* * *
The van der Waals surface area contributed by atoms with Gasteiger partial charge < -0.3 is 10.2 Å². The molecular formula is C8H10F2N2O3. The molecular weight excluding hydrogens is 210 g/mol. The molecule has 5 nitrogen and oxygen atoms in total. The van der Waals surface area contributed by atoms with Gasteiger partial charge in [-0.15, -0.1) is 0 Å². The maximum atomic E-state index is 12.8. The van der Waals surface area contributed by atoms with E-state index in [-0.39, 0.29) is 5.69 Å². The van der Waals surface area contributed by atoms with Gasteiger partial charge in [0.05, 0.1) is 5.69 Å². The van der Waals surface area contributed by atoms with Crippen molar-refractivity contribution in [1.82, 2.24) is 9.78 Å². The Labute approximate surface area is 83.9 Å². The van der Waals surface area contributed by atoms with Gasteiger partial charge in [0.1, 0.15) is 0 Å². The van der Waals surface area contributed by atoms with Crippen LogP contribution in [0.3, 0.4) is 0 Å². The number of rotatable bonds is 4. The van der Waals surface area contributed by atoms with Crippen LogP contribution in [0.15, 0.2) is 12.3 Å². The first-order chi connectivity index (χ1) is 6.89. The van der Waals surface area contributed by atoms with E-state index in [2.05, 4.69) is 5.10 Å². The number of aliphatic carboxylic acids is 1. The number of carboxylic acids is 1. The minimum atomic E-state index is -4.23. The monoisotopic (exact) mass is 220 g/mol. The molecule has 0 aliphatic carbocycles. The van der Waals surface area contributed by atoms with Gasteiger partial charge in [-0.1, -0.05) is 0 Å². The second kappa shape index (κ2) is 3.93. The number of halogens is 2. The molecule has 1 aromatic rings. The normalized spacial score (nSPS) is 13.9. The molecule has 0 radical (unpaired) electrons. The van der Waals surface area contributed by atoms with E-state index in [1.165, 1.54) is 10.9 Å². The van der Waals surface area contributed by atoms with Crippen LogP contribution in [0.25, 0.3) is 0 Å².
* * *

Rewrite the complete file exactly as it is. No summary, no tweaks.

The van der Waals surface area contributed by atoms with Gasteiger partial charge < -0.3 is 10.2 Å². The molecular formula is C8H10F2N2O3. The molecular weight excluding hydrogens is 210 g/mol. The molecule has 5 nitrogen and oxygen atoms in total. The van der Waals surface area contributed by atoms with Gasteiger partial charge in [-0.15, -0.1) is 0 Å². The maximum atomic E-state index is 12.8. The van der Waals surface area contributed by atoms with E-state index in [-0.39, 0.29) is 5.69 Å². The van der Waals surface area contributed by atoms with Gasteiger partial charge in [0.05, 0.1) is 5.69 Å². The van der Waals surface area contributed by atoms with Crippen molar-refractivity contribution in [1.82, 2.24) is 9.78 Å². The Labute approximate surface area is 83.9 Å². The van der Waals surface area contributed by atoms with Gasteiger partial charge in [0.1, 0.15) is 0 Å². The van der Waals surface area contributed by atoms with Crippen LogP contribution in [0.3, 0.4) is 0 Å². The number of rotatable bonds is 4. The van der Waals surface area contributed by atoms with Crippen LogP contribution in [0.15, 0.2) is 12.3 Å². The first-order chi connectivity index (χ1) is 6.89. The van der Waals surface area contributed by atoms with E-state index in [2.05, 4.69) is 5.10 Å². The number of aliphatic carboxylic acids is 1. The number of carboxylic acids is 1. The minimum atomic E-state index is -4.23. The monoisotopic (exact) mass is 220 g/mol. The molecule has 0 aliphatic carbocycles. The van der Waals surface area contributed by atoms with Gasteiger partial charge in [-0.1, -0.05) is 0 Å². The second kappa shape index (κ2) is 3.93. The number of halogens is 2. The molecule has 1 aromatic rings. The normalized spacial score (nSPS) is 13.9. The molecule has 0 radical (unpaired) electrons. The van der Waals surface area contributed by atoms with E-state index in [1.165, 1.54) is 10.9 Å². The van der Waals surface area contributed by atoms with Crippen LogP contribution in [0.25, 0.3) is 0 Å².